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Pondering conflicts

This is a follow up to my earlier post on Jim McCarthy and Off Wing Opinion, in light of further contemplation on my part and Eric’s post-mortem post.

On reflection, I’m pretty comfortable saying that there are potential issues here. Blogs may not be newspapers, but allow me to quote Jim on using blogs for PR:

“Blogs opened up a new front. It was a process of germination. The plan was to construct ideas with the media that would act as a filter so they would read subsequent pieces of information with the lens that you created.”

So it’s pretty hard not to believe that Jim uses blogs as a means of instilling his ideas in the media, since he’s on record as using them that way. And we know that Title IX reform is an idea he’s paid to push. Jim’s blogging on Off Wing Opinion benefits his clients. Now, is this a conflict of interest? From an ethical standpoint, no, unless you think that Jim has an ethical obligation to separate his blogging from his business. I may expect that, but where do those expectations come from? Nobody but myself.

But what about the practical aspects? At the core, the concept of conflict of interest is a practical one. We avoid them so that we never have to say “Hm, but what would he say if he wasn’t getting paid to say that?” When we avoid conflicts of interest, we strengthen our own arguments. When I read (say) Daily Kos, I am always aware that Markos Moulitsas has worked as a paid Democratic consultant — so there’s gonna be some bias there. Similarily, from an objective standpoint, I have to wonder the same thing about Jim’s posts.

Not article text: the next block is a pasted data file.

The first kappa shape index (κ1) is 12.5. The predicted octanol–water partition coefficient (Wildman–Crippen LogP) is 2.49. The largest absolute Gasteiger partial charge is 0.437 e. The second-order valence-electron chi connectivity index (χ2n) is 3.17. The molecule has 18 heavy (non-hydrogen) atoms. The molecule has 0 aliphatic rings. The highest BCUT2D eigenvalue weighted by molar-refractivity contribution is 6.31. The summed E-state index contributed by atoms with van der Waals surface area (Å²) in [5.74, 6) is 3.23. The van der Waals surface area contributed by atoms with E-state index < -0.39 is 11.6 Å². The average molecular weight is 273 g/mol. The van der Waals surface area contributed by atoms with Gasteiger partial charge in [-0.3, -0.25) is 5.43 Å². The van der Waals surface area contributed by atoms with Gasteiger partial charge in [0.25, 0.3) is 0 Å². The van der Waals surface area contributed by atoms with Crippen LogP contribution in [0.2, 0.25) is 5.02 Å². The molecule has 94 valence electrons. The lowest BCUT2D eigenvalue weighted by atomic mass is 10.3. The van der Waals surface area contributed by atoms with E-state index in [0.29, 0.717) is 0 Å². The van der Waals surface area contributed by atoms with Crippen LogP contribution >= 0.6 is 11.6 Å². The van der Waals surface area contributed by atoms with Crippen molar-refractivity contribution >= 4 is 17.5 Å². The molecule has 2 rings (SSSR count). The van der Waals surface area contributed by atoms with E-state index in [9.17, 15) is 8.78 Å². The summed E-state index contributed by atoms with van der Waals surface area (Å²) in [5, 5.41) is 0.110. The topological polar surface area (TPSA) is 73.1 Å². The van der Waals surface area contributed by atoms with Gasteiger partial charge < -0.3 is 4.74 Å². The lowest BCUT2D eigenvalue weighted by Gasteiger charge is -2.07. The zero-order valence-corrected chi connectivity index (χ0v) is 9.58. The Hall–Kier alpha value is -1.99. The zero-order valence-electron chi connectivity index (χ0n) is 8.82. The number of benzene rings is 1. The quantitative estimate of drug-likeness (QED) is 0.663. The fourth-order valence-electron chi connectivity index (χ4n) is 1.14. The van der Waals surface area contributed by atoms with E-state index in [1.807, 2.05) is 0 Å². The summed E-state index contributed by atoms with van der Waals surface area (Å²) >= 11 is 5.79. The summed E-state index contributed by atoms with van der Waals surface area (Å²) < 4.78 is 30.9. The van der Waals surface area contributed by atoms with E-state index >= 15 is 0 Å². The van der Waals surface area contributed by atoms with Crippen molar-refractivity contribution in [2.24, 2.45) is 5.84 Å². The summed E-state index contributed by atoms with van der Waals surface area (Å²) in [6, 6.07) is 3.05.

Now! All that said, Jim did not make any secret of his previous involvement in Title IX reform, and he was up front about it when I asked. Implying otherwise was wrong and I am embarassed that I gave into my tendency to shoot without thinking. God bless the Internet for making it easy to forget that other people are people. To the degree that there’s a conflict of interest, it was disclosed up front. I would have liked it if Jim had mentioned that he works for the guy he interviewed, but that’s water under the bridge.

The other important thing I forgot is that Eric is a mensch. I trust Eric’s judgement, and I believe him when he says that he asked Jim to blog because he respects Jim’s expertise on the subject. Since I trust Eric, I should be willing to accept that Title IX reform is a subject that would be important to Jim whether or not he was getting paid to care about it. If I look at Jim’s track record — which includes the Religious Freedom Act of 1994, that legalized the use of peyote in Indian religious ceremonies — I see a guy who’s a fervent libertarian in a way that I can respect and appreciate.

Long post short: I don’t think I’d have asked Jim to guest blog if I were in Eric’s shoes, because I prefer to steer very clear of conflict of interest issues. However, I don’t think that Eric made a mistake asking Jim to guest blog. I shot from the hip, spoke too soon, and regret some but not all of what I said.

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